Over the years, Superman has been at the heart of many philosophical debates. The most prominent relates to Superman and his true identity. Is Clark Kent the real guy, or is Superman? It is such a popular discussion that it was even featured in Quentin Tarantino’s Kill Bill, Vol. II. In the film, it is asserted that Clark is how Superman sees humanity – weak and cowardly. Of course, this is all spoken by the villain of the film, so his understanding of Superman is going to be massively skewed. It wouldn’t surprise me if some people feel into this line of thinking, but it couldn’t be further from the truth. In addition to being a cynical take on Superman, it is also wrong. Clark Kent is not Superman’s disguise. Clark Kent is Superman’s true identity.
It seems silly to say that Clark is Superman’s true identity. Of course it is! He takes off the glasses, makes a quick costume change and he’s Superman! While this is something we all know, it’s also the truth on a philosophical level. Clark Kent is more than just who The Man of Steel is, it’s who he identifies as.
On a technical level, there are four separate identities our hero could identify as. First, there’s Kal-El, the last son of the planet Krypton. While Clark is Kal-El, he knows that isn’t his true self. He can speak Kryptonian and is aware of his cultural heritage, but he cannot claim that as his true identity because he is not in constant connection with it.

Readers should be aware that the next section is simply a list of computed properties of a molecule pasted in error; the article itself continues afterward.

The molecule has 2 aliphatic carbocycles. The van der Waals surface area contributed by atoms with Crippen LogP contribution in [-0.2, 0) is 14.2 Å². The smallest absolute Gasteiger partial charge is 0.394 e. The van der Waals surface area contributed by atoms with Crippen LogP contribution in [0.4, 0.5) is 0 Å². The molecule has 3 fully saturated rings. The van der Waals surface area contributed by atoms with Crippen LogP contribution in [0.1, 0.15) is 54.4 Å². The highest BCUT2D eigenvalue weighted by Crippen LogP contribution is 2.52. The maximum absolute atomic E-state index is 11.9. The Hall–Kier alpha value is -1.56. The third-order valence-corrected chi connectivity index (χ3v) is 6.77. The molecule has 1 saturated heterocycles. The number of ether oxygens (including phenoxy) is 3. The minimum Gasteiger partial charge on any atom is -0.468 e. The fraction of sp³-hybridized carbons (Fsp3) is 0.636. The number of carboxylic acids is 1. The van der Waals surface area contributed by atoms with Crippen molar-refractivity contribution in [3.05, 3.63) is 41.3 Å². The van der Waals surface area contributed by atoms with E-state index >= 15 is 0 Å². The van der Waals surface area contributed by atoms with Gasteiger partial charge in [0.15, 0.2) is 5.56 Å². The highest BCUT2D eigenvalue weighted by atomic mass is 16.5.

The second identity is Superman. This is certainly an extension of his true identity, but it isn’t his true self. Superman is what he does, not who he is. His primary objective as an individual is to use his abilities to help others, but the Superman persona has an element of fabrication to it. While Superman is certainly an extension of Clark, he is limited by his status as a public figure.
Then there’s Clark Kent, the disguise. This is the version that the public sees. He’s the bumbling, well-meaning, mild-mannered reporter for The Daily Planet. In no capacity is this his true identity. Rather, it serves to keep suspicion off of him. Well, prior to Bendis taking that away, that is.
Finally, there is Clark Kent, the man. This is his true identity. Superman is a guy raised on a farm in Kansas, adopted and raised by a kindly couple, and instilled with traditional values and a strong sense of morality. Everything he does as Clark and as Superman is rooted in his upbringing. The entire reason Superman exists is because Pa Kent raised Clark to believe that if you have the power to help others, it is your moral responsibility to do so. It’s Clark’s adherence to his upbringing that makes the Clark persona his true identity.
The Superman identity is directly impacted by the existence of Clark the man. Superman wouldn’t be who he is if he weren’t Clark Kent first. It is for this reason that Clark Kent should never be considered just the disguise.